New Robocall Law Puts 2020 Pressure on FCC
January 9, 2020 | by Andrew Regitsky
When President Trump signed the Pallone-Thune Telephone Robocall Abuse Criminal Enforcement and Deterrence (TRACED) Act into law last week, the FCC was thrilled. After all, TRACED will provide the agency more power to fight call scammers, including:
- Broadening its authority to levy civil penalties of up to $10,000 per call on people who intentionally flout telemarketing restrictions. /li>
- Extending to four years after a robocall is placed the window for the Commission to catch and take civil enforcement action against intentional violations. /li>
- Bringing together the Commission with the Department of Justice (DOJ), Federal Trade Commission (FTC), Department of Commerce, Department of State, Department of Homeland Security, the Consumer Financial Protection Bureau, as well as state attorneys general and other non-federal entities, to report to Congress on improving deterrence and criminal prosecution of robocall scams at the federal and state level./li>
- Requiring voice service providers to adopt call authentication technologies, enabling a telephone carrier to verify that incoming calls are legitimate before they reach consumers’ phones.
Chairman Ajit Pai released a statement on December 31, 2019 which stated in part:
I applaud Congress for working in a bipartisan manner to combat illegal robocalls and malicious caller ID spoofing. And I thank the President and Congress for the additional tools and flexibility that this law affords us. Specifically, I am glad that the agency now has a longer statute of limitations during which we can pursue scammers and I welcome the removal of a previously required warning we had to give to unlawful robocallers before imposing tough penalties.
But as a certain superhero might say, “with great power comes great responsibility,” and that is certainly true for the FCC. As noted by the National Law Review, under TRACED, here is a partial list of the actions the Commission must now take in 2020:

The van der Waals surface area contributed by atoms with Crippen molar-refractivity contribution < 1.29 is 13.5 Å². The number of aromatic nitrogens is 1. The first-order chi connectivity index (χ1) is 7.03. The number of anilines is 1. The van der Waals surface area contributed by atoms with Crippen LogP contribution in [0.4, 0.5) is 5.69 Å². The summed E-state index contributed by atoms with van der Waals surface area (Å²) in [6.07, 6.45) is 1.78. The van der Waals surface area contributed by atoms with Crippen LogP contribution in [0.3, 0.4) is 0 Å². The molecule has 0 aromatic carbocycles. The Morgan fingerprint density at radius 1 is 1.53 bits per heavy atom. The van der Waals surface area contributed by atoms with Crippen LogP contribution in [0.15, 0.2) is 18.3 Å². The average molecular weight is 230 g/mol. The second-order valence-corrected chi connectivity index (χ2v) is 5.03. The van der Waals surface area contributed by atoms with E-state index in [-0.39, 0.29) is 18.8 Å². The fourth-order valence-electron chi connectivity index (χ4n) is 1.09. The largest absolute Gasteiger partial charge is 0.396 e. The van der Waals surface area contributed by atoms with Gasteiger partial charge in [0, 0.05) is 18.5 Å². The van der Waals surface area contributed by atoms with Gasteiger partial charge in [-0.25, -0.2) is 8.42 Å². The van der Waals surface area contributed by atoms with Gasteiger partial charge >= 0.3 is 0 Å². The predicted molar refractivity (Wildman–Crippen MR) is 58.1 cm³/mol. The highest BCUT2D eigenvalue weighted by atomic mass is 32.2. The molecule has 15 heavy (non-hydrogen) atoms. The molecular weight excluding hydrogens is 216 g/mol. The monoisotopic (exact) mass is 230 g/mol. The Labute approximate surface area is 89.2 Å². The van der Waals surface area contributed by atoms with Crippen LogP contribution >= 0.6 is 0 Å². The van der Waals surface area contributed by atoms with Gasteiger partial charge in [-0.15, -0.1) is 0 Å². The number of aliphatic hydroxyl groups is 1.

- The FCC must issue rules to establish a process for the registration of a single consortium, which would be a neutral third party group of voice service providers that will establish a methodology for and will conduct private-led efforts to trace back the origin of suspected unlawful robocalls (the “Registered Consortium”). This body will also be responsible for maintaining a set of written best practices about the management of and voice service providers’ participation in such efforts.
- The FCC must initiate a new rulemaking proceeding to protect called parties from one-ring scams.
- The FCC must issue a Public Notice seeking the registration of the Registered Consortium.
- The FCC must begin a new proceeding to determine how the FCC could modify its policies to reduce access to numbers by potential robocall law violators. Examples include establishing new registration and compliance obligations, or imposing requirements that voice service providers with access to number resources take steps to know the identity of their customers.
- The FCC must establish an advisory committee, to be known as the “Hospital Robocall Protection Group,” which is tasked to issue best practices regarding how voice service providers can better combat unlawful robocalls made to hospitals, how hospitals can better protect themselves from such calls, including by using robocall mitigation techniques, and how the federal and state government can assist.
- The best practices are to be published no later than 180 days after the date on which the Group is established.
- The FCC is then required to conclude a proceeding to assess the extent to which the voluntary adoption of such best practices can be facilitated no later than 180 days after the best practices are published.
- The FCC must issue a Public Notice seeking information from voice service providers and the Registered Consortium on voice service providers’ participation in the private-led efforts to trace back the origin of suspected unlawful robocalls and on recommendations to the FCC regarding how it can use the information provided by the Registered Consortium in its enforcement efforts. A version of this Public Notice also must be issued each year by July 27.
- The FCC must adopt and issue regulations to implement the amendments to Section 227 [of the 1996 Telecom Act] made by the TRACED Act. [Section 227 includes the Telephone Consumer Protection Act of 1991 (TCPA), which sets the rules for telemarketing and the use of automated call equipment.]
- In conjunction with the interagency working group convened under this Act, the FCC must submit to the Committees of jurisdiction in the House and the Senate a report on the findings of the required studies regarding TCPA violations.
- The FCC must submit to Congress: After consulting with the FTC, the FCC is to present a report on enforcement actions taken against unlawful robocalls and spoofed calls during the preceding calendar year. This report is due to Congress annually. (National Law Review Online, January 6, 2020 article by Laura H. Philips.)
The beauty of the TRACED Act is that it was supported by both Democrats and Republicans, consumer advocates, state attorneys general and telephone companies. It is the rare issue we can all support and drink to in the new year and hope for many more in 2020!